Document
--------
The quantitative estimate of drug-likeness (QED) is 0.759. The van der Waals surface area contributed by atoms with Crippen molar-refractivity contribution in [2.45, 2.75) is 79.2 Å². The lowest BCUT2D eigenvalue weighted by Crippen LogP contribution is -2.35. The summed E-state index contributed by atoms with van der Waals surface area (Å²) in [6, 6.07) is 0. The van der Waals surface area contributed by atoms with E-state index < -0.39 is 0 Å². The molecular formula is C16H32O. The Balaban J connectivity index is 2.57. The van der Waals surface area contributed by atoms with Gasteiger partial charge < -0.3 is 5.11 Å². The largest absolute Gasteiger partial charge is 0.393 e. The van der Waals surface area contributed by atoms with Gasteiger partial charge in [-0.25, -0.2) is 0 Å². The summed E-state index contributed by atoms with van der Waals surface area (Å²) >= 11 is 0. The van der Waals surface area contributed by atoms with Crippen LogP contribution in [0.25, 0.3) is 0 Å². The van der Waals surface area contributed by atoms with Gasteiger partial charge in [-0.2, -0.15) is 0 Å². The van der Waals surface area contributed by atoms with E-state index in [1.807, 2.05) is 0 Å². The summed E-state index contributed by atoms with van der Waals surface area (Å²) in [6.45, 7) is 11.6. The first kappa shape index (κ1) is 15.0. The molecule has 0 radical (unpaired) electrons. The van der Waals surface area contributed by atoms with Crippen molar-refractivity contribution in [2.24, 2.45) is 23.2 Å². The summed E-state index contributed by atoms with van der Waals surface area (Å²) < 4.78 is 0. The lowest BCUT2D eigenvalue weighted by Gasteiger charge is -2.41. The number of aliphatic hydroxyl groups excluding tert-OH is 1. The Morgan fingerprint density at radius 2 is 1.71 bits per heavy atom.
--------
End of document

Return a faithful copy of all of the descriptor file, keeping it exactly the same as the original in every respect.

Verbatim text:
The quantitative estimate of drug-likeness (QED) is 0.759. The van der Waals surface area contributed by atoms with Crippen molar-refractivity contribution in [2.45, 2.75) is 79.2 Å². The lowest BCUT2D eigenvalue weighted by Crippen LogP contribution is -2.35. The summed E-state index contributed by atoms with van der Waals surface area (Å²) in [6, 6.07) is 0. The van der Waals surface area contributed by atoms with E-state index < -0.39 is 0 Å². The molecular formula is C16H32O. The Balaban J connectivity index is 2.57. The van der Waals surface area contributed by atoms with Gasteiger partial charge < -0.3 is 5.11 Å². The largest absolute Gasteiger partial charge is 0.393 e. The van der Waals surface area contributed by atoms with Gasteiger partial charge in [-0.25, -0.2) is 0 Å². The summed E-state index contributed by atoms with van der Waals surface area (Å²) >= 11 is 0. The van der Waals surface area contributed by atoms with Crippen LogP contribution in [0.25, 0.3) is 0 Å². The van der Waals surface area contributed by atoms with Gasteiger partial charge in [-0.2, -0.15) is 0 Å². The van der Waals surface area contributed by atoms with E-state index in [1.807, 2.05) is 0 Å². The summed E-state index contributed by atoms with van der Waals surface area (Å²) in [6.45, 7) is 11.6. The first kappa shape index (κ1) is 15.0. The molecule has 0 radical (unpaired) electrons. The van der Waals surface area contributed by atoms with Crippen molar-refractivity contribution in [2.24, 2.45) is 23.2 Å². The summed E-state index contributed by atoms with van der Waals surface area (Å²) < 4.78 is 0. The lowest BCUT2D eigenvalue weighted by Gasteiger charge is -2.41. The number of aliphatic hydroxyl groups excluding tert-OH is 1. The Morgan fingerprint density at radius 2 is 1.71 bits per heavy atom.